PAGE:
Olympics bill creates special case trademark law

A Globe and Mail article by Patrick Brethour includes:

Canada's Bill C-47 came into force on Friday, creating two classes of trademark law: one for most of the corporate world, and one for the business of the Olympics.

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Actually it's a third class.

There always has been two classes. This now creates a third.

The second class, (or perhaps I should say first class because of its breadth) is something called an "Official Mark". Unlike a standard trademark which covers only a protected phrase or symbol in a specific market, an official mark is protected for any and all uses. As far as I can tell these olympic marks are even one better than an official mark, since it is not just the mark owner who can sue, but others who have licensed that mark as well.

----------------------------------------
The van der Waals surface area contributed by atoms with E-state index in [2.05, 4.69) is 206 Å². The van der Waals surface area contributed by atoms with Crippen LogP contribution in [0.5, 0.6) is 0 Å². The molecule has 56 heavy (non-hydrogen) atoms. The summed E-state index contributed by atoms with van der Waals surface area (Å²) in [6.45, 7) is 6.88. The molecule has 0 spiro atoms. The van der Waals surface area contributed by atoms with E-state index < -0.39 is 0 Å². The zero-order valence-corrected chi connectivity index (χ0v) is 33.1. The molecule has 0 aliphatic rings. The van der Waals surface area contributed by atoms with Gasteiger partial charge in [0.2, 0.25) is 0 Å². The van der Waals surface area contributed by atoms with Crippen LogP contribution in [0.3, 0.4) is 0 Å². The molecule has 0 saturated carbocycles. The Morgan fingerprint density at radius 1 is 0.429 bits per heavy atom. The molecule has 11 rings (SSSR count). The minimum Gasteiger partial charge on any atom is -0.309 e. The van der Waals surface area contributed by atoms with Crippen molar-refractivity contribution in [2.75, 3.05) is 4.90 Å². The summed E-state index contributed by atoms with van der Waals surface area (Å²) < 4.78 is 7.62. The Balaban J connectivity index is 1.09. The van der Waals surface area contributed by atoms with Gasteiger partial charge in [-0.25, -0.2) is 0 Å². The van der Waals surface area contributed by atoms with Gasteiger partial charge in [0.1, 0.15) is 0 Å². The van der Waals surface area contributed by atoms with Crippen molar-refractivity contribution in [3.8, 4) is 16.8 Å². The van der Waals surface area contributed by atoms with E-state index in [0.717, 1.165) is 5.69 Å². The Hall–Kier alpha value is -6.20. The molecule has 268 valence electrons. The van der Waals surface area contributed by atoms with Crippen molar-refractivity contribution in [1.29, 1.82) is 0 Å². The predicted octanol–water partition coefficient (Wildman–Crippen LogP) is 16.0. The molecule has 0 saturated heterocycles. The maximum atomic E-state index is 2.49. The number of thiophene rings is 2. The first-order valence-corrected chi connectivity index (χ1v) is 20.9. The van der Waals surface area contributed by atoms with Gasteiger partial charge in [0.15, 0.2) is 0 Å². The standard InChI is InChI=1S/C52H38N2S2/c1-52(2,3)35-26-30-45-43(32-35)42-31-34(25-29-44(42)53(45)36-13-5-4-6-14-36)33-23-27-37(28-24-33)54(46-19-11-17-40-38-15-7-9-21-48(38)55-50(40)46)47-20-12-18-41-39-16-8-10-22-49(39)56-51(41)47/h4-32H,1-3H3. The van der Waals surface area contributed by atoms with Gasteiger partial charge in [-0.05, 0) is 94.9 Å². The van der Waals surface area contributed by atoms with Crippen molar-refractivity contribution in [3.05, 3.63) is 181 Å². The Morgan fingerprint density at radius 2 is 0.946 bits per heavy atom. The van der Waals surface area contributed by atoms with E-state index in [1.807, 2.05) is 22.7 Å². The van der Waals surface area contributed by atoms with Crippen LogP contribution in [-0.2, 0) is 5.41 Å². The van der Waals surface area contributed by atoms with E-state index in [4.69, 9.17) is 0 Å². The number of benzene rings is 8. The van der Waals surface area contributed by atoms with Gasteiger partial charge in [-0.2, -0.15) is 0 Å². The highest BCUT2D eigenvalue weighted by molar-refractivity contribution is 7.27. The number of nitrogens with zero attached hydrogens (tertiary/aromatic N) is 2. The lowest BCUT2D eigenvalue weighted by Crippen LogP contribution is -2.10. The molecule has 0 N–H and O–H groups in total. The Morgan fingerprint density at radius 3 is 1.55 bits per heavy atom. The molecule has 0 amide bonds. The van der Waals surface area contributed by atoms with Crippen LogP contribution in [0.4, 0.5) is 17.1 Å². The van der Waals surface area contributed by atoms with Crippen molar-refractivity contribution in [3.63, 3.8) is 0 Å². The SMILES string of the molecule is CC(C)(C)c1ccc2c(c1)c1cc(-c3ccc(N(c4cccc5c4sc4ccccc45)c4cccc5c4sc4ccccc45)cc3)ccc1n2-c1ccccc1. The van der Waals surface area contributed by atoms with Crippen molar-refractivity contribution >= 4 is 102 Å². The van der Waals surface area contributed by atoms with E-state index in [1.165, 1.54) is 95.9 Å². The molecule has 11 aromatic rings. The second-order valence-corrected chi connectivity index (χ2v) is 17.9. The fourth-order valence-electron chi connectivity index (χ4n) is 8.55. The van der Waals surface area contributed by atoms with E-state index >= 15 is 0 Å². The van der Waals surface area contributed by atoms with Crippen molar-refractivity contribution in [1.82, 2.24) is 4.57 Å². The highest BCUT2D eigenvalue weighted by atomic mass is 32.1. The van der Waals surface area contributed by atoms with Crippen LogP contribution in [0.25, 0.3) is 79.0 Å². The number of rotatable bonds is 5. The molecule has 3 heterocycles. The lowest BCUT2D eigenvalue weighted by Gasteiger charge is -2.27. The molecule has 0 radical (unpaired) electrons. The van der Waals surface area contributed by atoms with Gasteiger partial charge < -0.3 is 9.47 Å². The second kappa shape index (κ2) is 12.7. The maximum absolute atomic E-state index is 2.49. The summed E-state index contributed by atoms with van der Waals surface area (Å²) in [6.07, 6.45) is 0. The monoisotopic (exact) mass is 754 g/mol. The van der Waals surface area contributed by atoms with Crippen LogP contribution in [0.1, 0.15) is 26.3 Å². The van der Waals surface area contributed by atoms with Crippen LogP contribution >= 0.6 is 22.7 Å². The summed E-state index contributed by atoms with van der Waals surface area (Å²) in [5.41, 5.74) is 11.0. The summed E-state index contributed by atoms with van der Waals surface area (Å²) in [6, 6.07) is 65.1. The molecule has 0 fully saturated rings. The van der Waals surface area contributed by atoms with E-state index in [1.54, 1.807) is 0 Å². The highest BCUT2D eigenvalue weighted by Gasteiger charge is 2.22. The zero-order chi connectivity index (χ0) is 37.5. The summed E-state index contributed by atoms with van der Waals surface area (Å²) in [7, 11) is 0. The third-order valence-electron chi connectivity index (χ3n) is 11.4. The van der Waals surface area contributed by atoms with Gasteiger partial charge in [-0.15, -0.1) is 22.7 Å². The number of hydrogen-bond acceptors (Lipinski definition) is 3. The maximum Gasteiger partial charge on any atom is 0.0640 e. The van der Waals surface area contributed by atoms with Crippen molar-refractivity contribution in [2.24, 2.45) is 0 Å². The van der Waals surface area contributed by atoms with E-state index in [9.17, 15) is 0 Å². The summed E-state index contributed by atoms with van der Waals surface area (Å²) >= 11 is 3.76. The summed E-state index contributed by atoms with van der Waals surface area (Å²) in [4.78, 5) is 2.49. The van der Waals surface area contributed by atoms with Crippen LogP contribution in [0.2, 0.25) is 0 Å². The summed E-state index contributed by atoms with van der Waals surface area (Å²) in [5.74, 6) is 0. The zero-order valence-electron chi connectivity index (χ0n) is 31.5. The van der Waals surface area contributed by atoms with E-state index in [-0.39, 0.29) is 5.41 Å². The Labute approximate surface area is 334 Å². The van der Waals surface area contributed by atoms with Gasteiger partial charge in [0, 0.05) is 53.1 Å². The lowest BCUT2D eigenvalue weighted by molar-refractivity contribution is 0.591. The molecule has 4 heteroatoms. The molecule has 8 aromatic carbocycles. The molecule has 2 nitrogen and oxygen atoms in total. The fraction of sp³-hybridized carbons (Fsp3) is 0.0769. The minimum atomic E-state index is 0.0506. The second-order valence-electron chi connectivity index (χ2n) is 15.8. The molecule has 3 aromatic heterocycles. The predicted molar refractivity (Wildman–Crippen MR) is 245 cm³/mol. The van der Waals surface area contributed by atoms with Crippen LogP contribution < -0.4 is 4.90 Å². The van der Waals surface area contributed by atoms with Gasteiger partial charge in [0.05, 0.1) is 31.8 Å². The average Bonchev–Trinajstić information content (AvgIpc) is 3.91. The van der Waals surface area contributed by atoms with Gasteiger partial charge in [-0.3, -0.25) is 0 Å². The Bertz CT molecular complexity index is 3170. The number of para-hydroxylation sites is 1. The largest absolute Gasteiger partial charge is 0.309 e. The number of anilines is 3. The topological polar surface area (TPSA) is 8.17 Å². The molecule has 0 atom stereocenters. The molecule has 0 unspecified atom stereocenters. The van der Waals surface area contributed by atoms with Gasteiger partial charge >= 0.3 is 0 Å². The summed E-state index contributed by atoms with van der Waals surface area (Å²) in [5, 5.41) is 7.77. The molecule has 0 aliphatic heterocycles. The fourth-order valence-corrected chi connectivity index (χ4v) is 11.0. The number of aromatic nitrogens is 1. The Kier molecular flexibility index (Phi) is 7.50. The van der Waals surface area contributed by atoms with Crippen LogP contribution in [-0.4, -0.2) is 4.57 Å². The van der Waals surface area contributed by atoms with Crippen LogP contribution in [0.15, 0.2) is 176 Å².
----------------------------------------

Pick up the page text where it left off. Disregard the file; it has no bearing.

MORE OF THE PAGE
In Death By Copyright, I noted one of the significant abuses of Official Marks was for the protection of Anne of Green Gables, which while now theoretically is in the public domain, you would be pretty hard pressed to make use of without official sanction by the AGGLA.

I think the VANOC could have registered an official mark and received almost the same degree of protection with less fuss. I think they would have been eligible to do so.

Not that that would have really been any more pleasant than the current circumstance mind you.